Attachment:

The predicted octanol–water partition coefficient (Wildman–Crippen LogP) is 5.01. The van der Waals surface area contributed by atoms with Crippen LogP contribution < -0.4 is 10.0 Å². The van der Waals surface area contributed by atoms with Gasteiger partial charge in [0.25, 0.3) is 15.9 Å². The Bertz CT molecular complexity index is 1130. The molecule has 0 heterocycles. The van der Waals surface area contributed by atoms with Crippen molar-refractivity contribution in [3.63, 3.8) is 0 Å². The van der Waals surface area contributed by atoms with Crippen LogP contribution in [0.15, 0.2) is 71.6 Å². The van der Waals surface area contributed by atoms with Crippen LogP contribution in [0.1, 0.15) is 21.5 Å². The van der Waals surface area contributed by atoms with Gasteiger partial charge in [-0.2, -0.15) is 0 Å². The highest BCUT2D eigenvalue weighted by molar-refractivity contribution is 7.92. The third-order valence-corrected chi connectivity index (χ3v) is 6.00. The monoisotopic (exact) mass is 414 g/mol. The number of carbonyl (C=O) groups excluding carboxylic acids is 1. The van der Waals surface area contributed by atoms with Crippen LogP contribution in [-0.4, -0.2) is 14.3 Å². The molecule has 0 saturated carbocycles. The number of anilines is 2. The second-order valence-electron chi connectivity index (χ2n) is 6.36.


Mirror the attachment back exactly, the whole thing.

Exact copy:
The predicted octanol–water partition coefficient (Wildman–Crippen LogP) is 5.01. The van der Waals surface area contributed by atoms with Crippen LogP contribution < -0.4 is 10.0 Å². The van der Waals surface area contributed by atoms with Gasteiger partial charge in [0.25, 0.3) is 15.9 Å². The Bertz CT molecular complexity index is 1130. The molecule has 0 heterocycles. The van der Waals surface area contributed by atoms with Crippen molar-refractivity contribution in [3.63, 3.8) is 0 Å². The van der Waals surface area contributed by atoms with Crippen LogP contribution in [0.15, 0.2) is 71.6 Å². The van der Waals surface area contributed by atoms with Crippen LogP contribution in [0.1, 0.15) is 21.5 Å². The van der Waals surface area contributed by atoms with Gasteiger partial charge in [-0.2, -0.15) is 0 Å². The highest BCUT2D eigenvalue weighted by molar-refractivity contribution is 7.92. The third-order valence-corrected chi connectivity index (χ3v) is 6.00. The monoisotopic (exact) mass is 414 g/mol. The number of carbonyl (C=O) groups excluding carboxylic acids is 1. The van der Waals surface area contributed by atoms with Crippen LogP contribution in [-0.4, -0.2) is 14.3 Å². The molecule has 0 saturated carbocycles. The number of anilines is 2. The second-order valence-electron chi connectivity index (χ2n) is 6.36.